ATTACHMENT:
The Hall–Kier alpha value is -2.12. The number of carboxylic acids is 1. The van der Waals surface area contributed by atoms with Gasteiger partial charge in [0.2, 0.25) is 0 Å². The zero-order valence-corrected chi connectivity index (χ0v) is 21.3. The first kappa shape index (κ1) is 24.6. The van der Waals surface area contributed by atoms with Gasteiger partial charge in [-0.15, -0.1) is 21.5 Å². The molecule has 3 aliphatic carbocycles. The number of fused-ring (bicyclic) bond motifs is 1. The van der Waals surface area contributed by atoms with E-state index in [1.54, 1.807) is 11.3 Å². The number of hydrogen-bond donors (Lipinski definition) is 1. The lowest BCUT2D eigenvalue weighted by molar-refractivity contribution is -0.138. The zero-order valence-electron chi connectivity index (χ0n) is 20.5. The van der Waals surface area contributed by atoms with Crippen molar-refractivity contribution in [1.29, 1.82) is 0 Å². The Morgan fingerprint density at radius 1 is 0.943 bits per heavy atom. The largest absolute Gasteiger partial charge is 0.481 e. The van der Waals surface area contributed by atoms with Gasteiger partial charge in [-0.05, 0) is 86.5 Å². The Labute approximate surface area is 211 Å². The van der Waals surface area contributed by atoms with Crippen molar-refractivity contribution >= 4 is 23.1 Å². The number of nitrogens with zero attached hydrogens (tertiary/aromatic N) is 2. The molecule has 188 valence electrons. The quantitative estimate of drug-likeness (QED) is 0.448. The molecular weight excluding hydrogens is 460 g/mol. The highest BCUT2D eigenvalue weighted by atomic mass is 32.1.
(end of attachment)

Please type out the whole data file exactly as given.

The Hall–Kier alpha value is -2.12. The number of carboxylic acids is 1. The van der Waals surface area contributed by atoms with Gasteiger partial charge in [0.2, 0.25) is 0 Å². The zero-order valence-corrected chi connectivity index (χ0v) is 21.3. The first kappa shape index (κ1) is 24.6. The van der Waals surface area contributed by atoms with Gasteiger partial charge in [-0.15, -0.1) is 21.5 Å². The molecule has 3 aliphatic carbocycles. The number of fused-ring (bicyclic) bond motifs is 1. The van der Waals surface area contributed by atoms with E-state index in [1.54, 1.807) is 11.3 Å². The number of hydrogen-bond donors (Lipinski definition) is 1. The lowest BCUT2D eigenvalue weighted by molar-refractivity contribution is -0.138. The zero-order valence-electron chi connectivity index (χ0n) is 20.5. The van der Waals surface area contributed by atoms with Crippen molar-refractivity contribution in [1.29, 1.82) is 0 Å². The Morgan fingerprint density at radius 1 is 0.943 bits per heavy atom. The largest absolute Gasteiger partial charge is 0.481 e. The van der Waals surface area contributed by atoms with Gasteiger partial charge in [-0.05, 0) is 86.5 Å². The Labute approximate surface area is 211 Å². The van der Waals surface area contributed by atoms with Crippen molar-refractivity contribution >= 4 is 23.1 Å². The number of nitrogens with zero attached hydrogens (tertiary/aromatic N) is 2. The molecule has 188 valence electrons. The quantitative estimate of drug-likeness (QED) is 0.448. The molecular weight excluding hydrogens is 460 g/mol. The highest BCUT2D eigenvalue weighted by atomic mass is 32.1.